Ideas move through the process sequentially. You need approval to go to the next stage as that means committing more resources (money, people and time).

The level of detail behind the idea grows as it moves towards launch. You have a pipeline of ideas, loose at the start and fully formed by the time they launch. 

Ideas can be killed at any stage. Only the highest potential ideas and plans make it to launch.

Marketing innovation process - formal approach to screening and approval - 6 steps are idea generation, idea screening, business case, develop product, launch, post launch review - with different goals, costs and numbers of ideas

Idea generation

At the idea generation stage, you run a workshop to come up with as many ideas as possible. Good preparation makes sure you use your time wisely in this session. You use creative thinking techniques like brainstorming or Six Hats to generate many ideas. 

Each idea should be simple and concise enough to write on a post-it. At this stage, EVERYTHING is possible. There’s no judgment of ideas. That comes later. One person’s crazy idea can spark someone else’s brilliant idea. 

It’s all about quantity, not quality of ideas here. The next stage starts you looking at the quality of the ideas.

Person holding light bulb with blurred out light effect in the background

Idea screening

From these high-level ideas, the next stage is fleshing out the details. You ask the idea originator to apply more thought to their concept.

The key here is to not go too detailed just yet. You ask the idea originator to complete a one-page template to help flesh out what’s behind the idea. 

Idea screening template example

This example uses 9 criteria to help bring the idea to life. These help define the idea in more detail so the business can decide if it’s worth pursuing.

You move from “idea on a post-it” to “idea on a page”. 

Table the shows how to more from idea generation to Idea screening. Criteria are idea title, idea in a tweet, business fit, consumer insight, competitors, key product / service requirements, key enablers, obstacles or barriers, estimated launch timing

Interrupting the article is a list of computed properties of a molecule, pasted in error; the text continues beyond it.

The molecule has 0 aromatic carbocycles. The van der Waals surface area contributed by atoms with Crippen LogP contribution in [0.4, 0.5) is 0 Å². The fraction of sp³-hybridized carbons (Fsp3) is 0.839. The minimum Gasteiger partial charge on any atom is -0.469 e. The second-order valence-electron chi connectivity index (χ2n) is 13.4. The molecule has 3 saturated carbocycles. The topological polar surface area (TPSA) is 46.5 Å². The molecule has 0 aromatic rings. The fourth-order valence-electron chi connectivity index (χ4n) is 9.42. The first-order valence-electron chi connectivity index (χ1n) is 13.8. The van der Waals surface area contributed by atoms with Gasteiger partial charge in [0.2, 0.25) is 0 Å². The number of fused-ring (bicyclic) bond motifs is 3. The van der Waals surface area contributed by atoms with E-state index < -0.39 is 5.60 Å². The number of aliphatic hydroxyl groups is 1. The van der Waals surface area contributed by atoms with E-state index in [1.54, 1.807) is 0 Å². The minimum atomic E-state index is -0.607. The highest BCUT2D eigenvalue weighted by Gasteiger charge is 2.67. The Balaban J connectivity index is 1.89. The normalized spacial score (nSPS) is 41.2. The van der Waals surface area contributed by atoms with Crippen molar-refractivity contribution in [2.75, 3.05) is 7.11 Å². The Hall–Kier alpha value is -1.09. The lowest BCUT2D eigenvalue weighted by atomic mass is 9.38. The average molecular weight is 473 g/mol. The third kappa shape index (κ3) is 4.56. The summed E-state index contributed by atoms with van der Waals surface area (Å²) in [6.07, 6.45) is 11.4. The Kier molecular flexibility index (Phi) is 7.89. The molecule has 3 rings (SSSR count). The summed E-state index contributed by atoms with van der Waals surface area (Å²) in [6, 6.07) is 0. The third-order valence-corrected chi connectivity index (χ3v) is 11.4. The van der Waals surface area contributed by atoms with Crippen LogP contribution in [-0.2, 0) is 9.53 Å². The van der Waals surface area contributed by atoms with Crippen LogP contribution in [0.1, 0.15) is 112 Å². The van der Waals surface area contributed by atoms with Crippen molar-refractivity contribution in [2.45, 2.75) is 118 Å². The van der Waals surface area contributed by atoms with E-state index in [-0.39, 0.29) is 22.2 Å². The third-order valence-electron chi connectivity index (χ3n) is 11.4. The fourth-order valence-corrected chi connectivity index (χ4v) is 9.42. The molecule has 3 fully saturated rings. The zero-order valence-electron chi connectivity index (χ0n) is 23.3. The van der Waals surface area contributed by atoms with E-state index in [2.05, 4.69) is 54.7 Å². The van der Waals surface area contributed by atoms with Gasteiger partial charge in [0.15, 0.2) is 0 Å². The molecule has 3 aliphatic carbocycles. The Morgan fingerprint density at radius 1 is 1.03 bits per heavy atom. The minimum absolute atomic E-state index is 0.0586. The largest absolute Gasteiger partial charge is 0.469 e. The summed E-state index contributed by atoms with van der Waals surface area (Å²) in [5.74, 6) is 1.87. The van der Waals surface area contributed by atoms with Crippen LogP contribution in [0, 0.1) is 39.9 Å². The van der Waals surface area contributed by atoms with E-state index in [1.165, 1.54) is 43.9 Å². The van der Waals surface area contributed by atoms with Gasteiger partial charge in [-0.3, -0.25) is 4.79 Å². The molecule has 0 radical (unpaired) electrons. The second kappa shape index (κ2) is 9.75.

These criteria include a name, a summary of the idea (no more than a few sentences) and how the idea fits the brand vision, identity or growth objective.

Then, some preliminary external factors such as the consumer insight and competitive environment. You’d also include internal factors such as the product or service requirements and any enablers or obstacles and barriers.

Finally, you put in the estimated launch timing.

Idea screening example

So let’s go back to our product development example of a new pasta range for our fictional pizza company.

You can see from this example how you’d add a few sentences against each of the criteria. You want to make clear why the business should pursue this idea.

At this stage, you don’t need a high level of evidence or proof. But you need to articulate the idea in more detail than before. This also lets the business compare different marketing innovation ideas against each other.

You’ll be able to see the projects with the highest potential. At this stage, obvious gaps or issues with ideas become more obvious. Some ideas will get rejected.

Idea screen example - pizza shop

Having a clear definition of what makes a good idea helps the process. It gives idea generators direction on how to communicate their idea. Plus, it stops idea killers from delaying or rejecting ideas for spurious reasons.